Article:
Architectural Style: High Style vs Vernacular

We know well Winston Churchill’s famous statement, “ We shape our buildings, and they shape us.” But architectural historians know that how we shape our buildings is the outcome of cultural influences within the history of a particular time period. Realizing these factors is key to a deeper appreciation of architecture that goes beyond learning a rote descriptive memorization of a building’s parts that make up its style and define its architecture.

Four Square house is vernacular.

Architectural historian Talbot Hamlin, (Architecture Through the Ages, Putman & Sons, New York, 1953) defines the term style, when applied to architecture, as a particular set of architectural elements or articulated features that serve to identify the building’s architecture as belonging to a body of similar structures with common characteristics placed within a culture in a defined period. Typically, this form of architecture can be broadly termed “high style,” when an upper economic class becomes vested in such buildings. However, a critical thread in this writing will be portraying the role of vernacular houses in light of high style architectural examples.

Architectural styles frequently contain elements of previous styles. For instance, Victorian architecture is notorious for incorporating Romanesque features such as masonry arches, corner pilasters and dentils from Greek Revival and Gothic Revival, and scroll brackets from Italianate architecture. Some architectural styles become combined into hybrids of two typically distinct styles, such as Greek Revival and Italianate, which can be found in Irvine Park in Saint Paul, and on Nicollet Island and Fifth Street Southeast residences in Minneapolis.

Frequently, a particular architectural style is what the design of the house begins with, but is completed with “variant” architectural expressions within that style that render an individual expression to the structure. Which is what true architecture is supposed to do. This quality can be seen quite frequently in Minneapolis and Saint Paul houses.

Applying a style to a building, painting, musical work or work of literature by some critical historians occasionally results in establishing a defined set of influences which over-explain the art’s identity. The result, says Hamlin, can reduce the artist, architect, writer or musician “to become an adding machine, automatically adding influence to influence, to produce an automatic result. This is an entire misapprehension of the artistic process and denies the architect or builder the creative imagination which is his or her greatest quality.”

High Style Versus Vernacular

A “high style” Colonial Revival house.

Almost all architectural discourse in academic publications pay attention to high style architecture. These buildings exemplify architectural features that are consistent throughout their surfaces of attributes, particularly ornament, identified with a defined architectural style.

By contrast, buildings of typically straightforward architectural design, which rely much less on use of ornament and tend to identify with the building’s purpose or function, are commonly called ‘vernacular.’ Whereas high style architectural structures definitively belong to a style, vernacular buildings typically belong to type instead of style. Their identifiable architectural elements often develop from tradition-based uses and construction methods, occasionally exhibiting elements of commonly known architectural styles. Vernacular buildings have straightforward design, with style features applied to specific areas, so designed to attract the eye, that define its architectural presence. Vernacular architecture is a response to adapting style elements to common buildings in ways that provide a more or less modest architectural expression.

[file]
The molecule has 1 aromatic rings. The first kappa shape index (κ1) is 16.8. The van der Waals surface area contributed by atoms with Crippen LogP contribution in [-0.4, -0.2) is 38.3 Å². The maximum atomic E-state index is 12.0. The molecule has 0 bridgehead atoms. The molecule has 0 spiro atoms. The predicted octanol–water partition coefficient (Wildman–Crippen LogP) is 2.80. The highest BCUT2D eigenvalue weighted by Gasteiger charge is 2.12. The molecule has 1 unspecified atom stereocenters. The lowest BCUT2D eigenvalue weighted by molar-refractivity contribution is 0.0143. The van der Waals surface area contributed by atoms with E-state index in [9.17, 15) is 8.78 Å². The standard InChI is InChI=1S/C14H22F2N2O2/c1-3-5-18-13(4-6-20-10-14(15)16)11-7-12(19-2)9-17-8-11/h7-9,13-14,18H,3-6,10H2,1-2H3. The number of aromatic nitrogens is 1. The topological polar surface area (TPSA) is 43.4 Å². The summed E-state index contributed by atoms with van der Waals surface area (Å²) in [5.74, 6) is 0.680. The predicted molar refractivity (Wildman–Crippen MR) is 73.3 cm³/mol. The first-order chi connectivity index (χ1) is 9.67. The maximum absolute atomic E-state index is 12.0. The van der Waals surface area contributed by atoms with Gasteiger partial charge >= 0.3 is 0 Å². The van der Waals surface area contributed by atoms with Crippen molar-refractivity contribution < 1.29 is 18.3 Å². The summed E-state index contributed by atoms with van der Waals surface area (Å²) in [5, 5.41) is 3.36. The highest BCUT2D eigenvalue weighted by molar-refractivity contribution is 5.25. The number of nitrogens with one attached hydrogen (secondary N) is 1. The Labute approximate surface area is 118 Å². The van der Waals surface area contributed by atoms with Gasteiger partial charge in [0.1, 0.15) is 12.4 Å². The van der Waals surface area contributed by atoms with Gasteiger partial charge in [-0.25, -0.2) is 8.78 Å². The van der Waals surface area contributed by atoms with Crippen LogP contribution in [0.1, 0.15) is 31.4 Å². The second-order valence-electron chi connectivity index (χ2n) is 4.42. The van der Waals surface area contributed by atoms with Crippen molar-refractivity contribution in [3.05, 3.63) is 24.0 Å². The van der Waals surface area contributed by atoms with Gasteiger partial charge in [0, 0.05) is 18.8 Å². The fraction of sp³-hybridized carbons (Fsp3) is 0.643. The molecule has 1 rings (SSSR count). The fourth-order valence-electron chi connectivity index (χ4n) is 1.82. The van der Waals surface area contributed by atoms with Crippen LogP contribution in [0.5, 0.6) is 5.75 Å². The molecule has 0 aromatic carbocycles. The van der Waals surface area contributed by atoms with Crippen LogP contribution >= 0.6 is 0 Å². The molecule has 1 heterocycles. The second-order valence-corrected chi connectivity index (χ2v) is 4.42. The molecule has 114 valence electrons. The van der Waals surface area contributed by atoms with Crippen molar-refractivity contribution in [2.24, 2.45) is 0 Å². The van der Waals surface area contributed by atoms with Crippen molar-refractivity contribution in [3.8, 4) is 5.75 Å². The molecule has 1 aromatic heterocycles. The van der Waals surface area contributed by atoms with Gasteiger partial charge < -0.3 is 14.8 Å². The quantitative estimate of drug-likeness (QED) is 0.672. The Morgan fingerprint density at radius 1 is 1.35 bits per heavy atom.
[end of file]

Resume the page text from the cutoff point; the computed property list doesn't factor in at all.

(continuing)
The term vernacular as a particular pattern of buildings coming from local tradition that was, and to a limited extent still is, a practice handed down throughout generations of builders and carpenters, the more experienced of them becoming master builders. They communicate what their purposes and fabrication can tell us about their function and place in our working and cultural environment, why they were created in the traditional patterns they were built with, occasionally with minor reference to their historical and social origins.

About Robert Roscoe

“A camera teaches you how to see without a camera.” Dorothea Lange My professional experience includes over 36 years of architectural office experience, with the last 21 years as principal of Design For Preservation. My education includes a Bachelor of Arts degree in Art History, and five years at the School of Architecture, University of Minnesota. I served 21 years on the Minneapolis Heritage Preservation Commission and I have written articles for Architecture Minnesota, a publication of the Minnesota Chapter of the American Institute of Architects. I have given lectures on preservation architecture at the University of Minnesota School of Architecture and various public forums. Art photography is a main avocation for me, focusing on capturing images of abandoned parts of the built environment, and I have been featured in several art exhibitions. I have co-authored a book on County Catholic Churches and am the author of the book Milwaukee Avenue – Community Renewal in Minneapolis. Also, I am editor of the infrequently published Journal of American Rocket Science.